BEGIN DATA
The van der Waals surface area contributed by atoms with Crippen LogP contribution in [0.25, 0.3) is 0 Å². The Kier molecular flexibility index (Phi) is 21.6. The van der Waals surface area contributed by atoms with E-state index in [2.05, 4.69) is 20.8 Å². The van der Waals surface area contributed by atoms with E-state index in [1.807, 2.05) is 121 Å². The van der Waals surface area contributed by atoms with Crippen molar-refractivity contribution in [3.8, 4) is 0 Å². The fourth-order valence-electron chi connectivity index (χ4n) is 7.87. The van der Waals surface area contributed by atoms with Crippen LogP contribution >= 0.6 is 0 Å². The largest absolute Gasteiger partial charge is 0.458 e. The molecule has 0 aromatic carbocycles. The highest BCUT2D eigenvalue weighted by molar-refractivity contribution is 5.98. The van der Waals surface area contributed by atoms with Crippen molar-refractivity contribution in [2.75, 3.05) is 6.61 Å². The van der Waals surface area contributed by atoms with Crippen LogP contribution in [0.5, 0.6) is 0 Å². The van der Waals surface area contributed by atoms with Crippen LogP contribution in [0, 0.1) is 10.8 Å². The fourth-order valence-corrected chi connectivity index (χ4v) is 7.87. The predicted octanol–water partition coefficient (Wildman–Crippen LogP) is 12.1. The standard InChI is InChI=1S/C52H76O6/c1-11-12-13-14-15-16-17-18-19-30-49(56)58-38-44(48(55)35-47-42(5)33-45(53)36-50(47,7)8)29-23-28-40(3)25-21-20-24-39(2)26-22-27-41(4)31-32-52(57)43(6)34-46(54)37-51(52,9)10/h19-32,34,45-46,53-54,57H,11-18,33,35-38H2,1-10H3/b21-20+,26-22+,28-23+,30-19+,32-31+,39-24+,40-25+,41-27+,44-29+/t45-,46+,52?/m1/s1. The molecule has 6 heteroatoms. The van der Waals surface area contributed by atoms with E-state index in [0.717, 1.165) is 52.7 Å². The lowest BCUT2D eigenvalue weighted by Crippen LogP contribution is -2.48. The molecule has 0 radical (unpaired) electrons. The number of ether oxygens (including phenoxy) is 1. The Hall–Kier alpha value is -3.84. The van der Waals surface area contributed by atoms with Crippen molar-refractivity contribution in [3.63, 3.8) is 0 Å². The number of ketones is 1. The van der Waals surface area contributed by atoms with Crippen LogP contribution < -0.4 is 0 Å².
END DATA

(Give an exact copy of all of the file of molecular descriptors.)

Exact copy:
The van der Waals surface area contributed by atoms with Crippen LogP contribution in [0.25, 0.3) is 0 Å². The Kier molecular flexibility index (Phi) is 21.6. The van der Waals surface area contributed by atoms with E-state index in [2.05, 4.69) is 20.8 Å². The van der Waals surface area contributed by atoms with E-state index in [1.807, 2.05) is 121 Å². The van der Waals surface area contributed by atoms with Crippen molar-refractivity contribution in [3.8, 4) is 0 Å². The fourth-order valence-electron chi connectivity index (χ4n) is 7.87. The van der Waals surface area contributed by atoms with Crippen LogP contribution >= 0.6 is 0 Å². The largest absolute Gasteiger partial charge is 0.458 e. The molecule has 0 aromatic carbocycles. The highest BCUT2D eigenvalue weighted by molar-refractivity contribution is 5.98. The van der Waals surface area contributed by atoms with Crippen molar-refractivity contribution in [2.75, 3.05) is 6.61 Å². The van der Waals surface area contributed by atoms with Crippen LogP contribution in [0.5, 0.6) is 0 Å². The van der Waals surface area contributed by atoms with Crippen LogP contribution in [0, 0.1) is 10.8 Å². The fourth-order valence-corrected chi connectivity index (χ4v) is 7.87. The predicted octanol–water partition coefficient (Wildman–Crippen LogP) is 12.1. The standard InChI is InChI=1S/C52H76O6/c1-11-12-13-14-15-16-17-18-19-30-49(56)58-38-44(48(55)35-47-42(5)33-45(53)36-50(47,7)8)29-23-28-40(3)25-21-20-24-39(2)26-22-27-41(4)31-32-52(57)43(6)34-46(54)37-51(52,9)10/h19-32,34,45-46,53-54,57H,11-18,33,35-38H2,1-10H3/b21-20+,26-22+,28-23+,30-19+,32-31+,39-24+,40-25+,41-27+,44-29+/t45-,46+,52?/m1/s1. The molecule has 6 heteroatoms. The van der Waals surface area contributed by atoms with E-state index in [0.717, 1.165) is 52.7 Å². The lowest BCUT2D eigenvalue weighted by Crippen LogP contribution is -2.48. The molecule has 0 radical (unpaired) electrons. The number of ether oxygens (including phenoxy) is 1. The Hall–Kier alpha value is -3.84. The van der Waals surface area contributed by atoms with Crippen molar-refractivity contribution in [3.63, 3.8) is 0 Å². The number of ketones is 1. The van der Waals surface area contributed by atoms with Crippen LogP contribution < -0.4 is 0 Å².